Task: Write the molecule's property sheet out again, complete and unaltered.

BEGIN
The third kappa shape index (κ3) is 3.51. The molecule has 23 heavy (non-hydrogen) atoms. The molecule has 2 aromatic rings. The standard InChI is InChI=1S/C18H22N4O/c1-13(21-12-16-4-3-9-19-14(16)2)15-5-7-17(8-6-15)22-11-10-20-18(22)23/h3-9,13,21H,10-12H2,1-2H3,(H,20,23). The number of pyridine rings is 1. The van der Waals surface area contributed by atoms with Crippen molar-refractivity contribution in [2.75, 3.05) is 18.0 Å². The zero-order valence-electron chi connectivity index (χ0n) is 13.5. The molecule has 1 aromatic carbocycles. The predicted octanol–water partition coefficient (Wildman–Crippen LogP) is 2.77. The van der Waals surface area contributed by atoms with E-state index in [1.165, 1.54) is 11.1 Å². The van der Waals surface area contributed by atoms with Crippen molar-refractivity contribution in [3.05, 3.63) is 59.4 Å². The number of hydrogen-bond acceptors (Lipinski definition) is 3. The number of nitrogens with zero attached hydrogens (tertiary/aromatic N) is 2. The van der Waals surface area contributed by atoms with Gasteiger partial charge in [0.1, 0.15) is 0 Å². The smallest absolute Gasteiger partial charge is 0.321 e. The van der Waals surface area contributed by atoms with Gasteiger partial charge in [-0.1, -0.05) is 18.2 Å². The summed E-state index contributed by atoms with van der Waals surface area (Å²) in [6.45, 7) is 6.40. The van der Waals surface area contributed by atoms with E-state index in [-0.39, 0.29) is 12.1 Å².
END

The third kappa shape index (κ3) is 3.51. The molecule has 23 heavy (non-hydrogen) atoms. The molecule has 2 aromatic rings. The standard InChI is InChI=1S/C18H22N4O/c1-13(21-12-16-4-3-9-19-14(16)2)15-5-7-17(8-6-15)22-11-10-20-18(22)23/h3-9,13,21H,10-12H2,1-2H3,(H,20,23). The number of pyridine rings is 1. The van der Waals surface area contributed by atoms with Crippen molar-refractivity contribution in [2.75, 3.05) is 18.0 Å². The zero-order valence-electron chi connectivity index (χ0n) is 13.5. The molecule has 1 aromatic carbocycles. The predicted octanol–water partition coefficient (Wildman–Crippen LogP) is 2.77. The van der Waals surface area contributed by atoms with E-state index in [1.165, 1.54) is 11.1 Å². The van der Waals surface area contributed by atoms with Crippen molar-refractivity contribution in [3.05, 3.63) is 59.4 Å². The number of hydrogen-bond acceptors (Lipinski definition) is 3. The number of nitrogens with zero attached hydrogens (tertiary/aromatic N) is 2. The van der Waals surface area contributed by atoms with Gasteiger partial charge in [0.1, 0.15) is 0 Å². The smallest absolute Gasteiger partial charge is 0.321 e. The van der Waals surface area contributed by atoms with Gasteiger partial charge in [-0.1, -0.05) is 18.2 Å². The summed E-state index contributed by atoms with van der Waals surface area (Å²) in [6.45, 7) is 6.40. The van der Waals surface area contributed by atoms with E-state index in [-0.39, 0.29) is 12.1 Å².